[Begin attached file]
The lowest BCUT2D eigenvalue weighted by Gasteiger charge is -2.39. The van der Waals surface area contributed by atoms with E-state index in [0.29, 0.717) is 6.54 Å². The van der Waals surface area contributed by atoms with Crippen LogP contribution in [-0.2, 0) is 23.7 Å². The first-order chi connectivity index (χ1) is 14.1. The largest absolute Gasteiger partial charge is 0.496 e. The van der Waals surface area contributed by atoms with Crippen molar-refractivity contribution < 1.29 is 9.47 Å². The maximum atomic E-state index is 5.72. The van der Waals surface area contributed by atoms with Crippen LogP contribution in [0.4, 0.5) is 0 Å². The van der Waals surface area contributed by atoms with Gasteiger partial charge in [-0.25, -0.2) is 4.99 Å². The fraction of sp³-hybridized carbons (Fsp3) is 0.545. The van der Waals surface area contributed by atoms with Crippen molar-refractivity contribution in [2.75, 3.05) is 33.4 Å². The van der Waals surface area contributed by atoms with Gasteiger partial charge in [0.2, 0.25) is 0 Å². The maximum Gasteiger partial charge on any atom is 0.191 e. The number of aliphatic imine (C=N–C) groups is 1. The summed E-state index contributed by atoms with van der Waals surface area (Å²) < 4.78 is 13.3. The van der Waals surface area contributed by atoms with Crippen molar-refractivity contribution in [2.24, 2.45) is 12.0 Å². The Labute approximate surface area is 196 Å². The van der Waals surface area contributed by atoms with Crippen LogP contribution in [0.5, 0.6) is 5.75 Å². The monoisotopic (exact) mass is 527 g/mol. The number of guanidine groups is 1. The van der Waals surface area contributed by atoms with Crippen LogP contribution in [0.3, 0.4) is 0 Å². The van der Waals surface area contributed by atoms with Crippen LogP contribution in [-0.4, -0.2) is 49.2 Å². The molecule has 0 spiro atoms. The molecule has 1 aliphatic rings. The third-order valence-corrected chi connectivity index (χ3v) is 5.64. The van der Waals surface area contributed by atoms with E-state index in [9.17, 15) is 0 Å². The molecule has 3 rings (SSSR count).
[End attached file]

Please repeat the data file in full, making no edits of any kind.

The lowest BCUT2D eigenvalue weighted by Gasteiger charge is -2.39. The van der Waals surface area contributed by atoms with E-state index in [0.29, 0.717) is 6.54 Å². The van der Waals surface area contributed by atoms with Crippen LogP contribution in [-0.2, 0) is 23.7 Å². The first-order chi connectivity index (χ1) is 14.1. The largest absolute Gasteiger partial charge is 0.496 e. The van der Waals surface area contributed by atoms with Crippen molar-refractivity contribution < 1.29 is 9.47 Å². The maximum atomic E-state index is 5.72. The van der Waals surface area contributed by atoms with Crippen LogP contribution in [0.4, 0.5) is 0 Å². The van der Waals surface area contributed by atoms with Gasteiger partial charge in [-0.25, -0.2) is 4.99 Å². The fraction of sp³-hybridized carbons (Fsp3) is 0.545. The van der Waals surface area contributed by atoms with Crippen molar-refractivity contribution in [2.75, 3.05) is 33.4 Å². The van der Waals surface area contributed by atoms with Gasteiger partial charge in [0.2, 0.25) is 0 Å². The maximum Gasteiger partial charge on any atom is 0.191 e. The number of aliphatic imine (C=N–C) groups is 1. The summed E-state index contributed by atoms with van der Waals surface area (Å²) < 4.78 is 13.3. The van der Waals surface area contributed by atoms with Crippen molar-refractivity contribution in [2.24, 2.45) is 12.0 Å². The Labute approximate surface area is 196 Å². The van der Waals surface area contributed by atoms with Crippen LogP contribution in [0.5, 0.6) is 5.75 Å². The monoisotopic (exact) mass is 527 g/mol. The number of guanidine groups is 1. The van der Waals surface area contributed by atoms with Crippen LogP contribution in [0.3, 0.4) is 0 Å². The van der Waals surface area contributed by atoms with Crippen LogP contribution in [-0.4, -0.2) is 49.2 Å². The molecule has 0 spiro atoms. The molecule has 1 aliphatic rings. The third-order valence-corrected chi connectivity index (χ3v) is 5.64. The van der Waals surface area contributed by atoms with E-state index in [9.17, 15) is 0 Å². The molecule has 3 rings (SSSR count).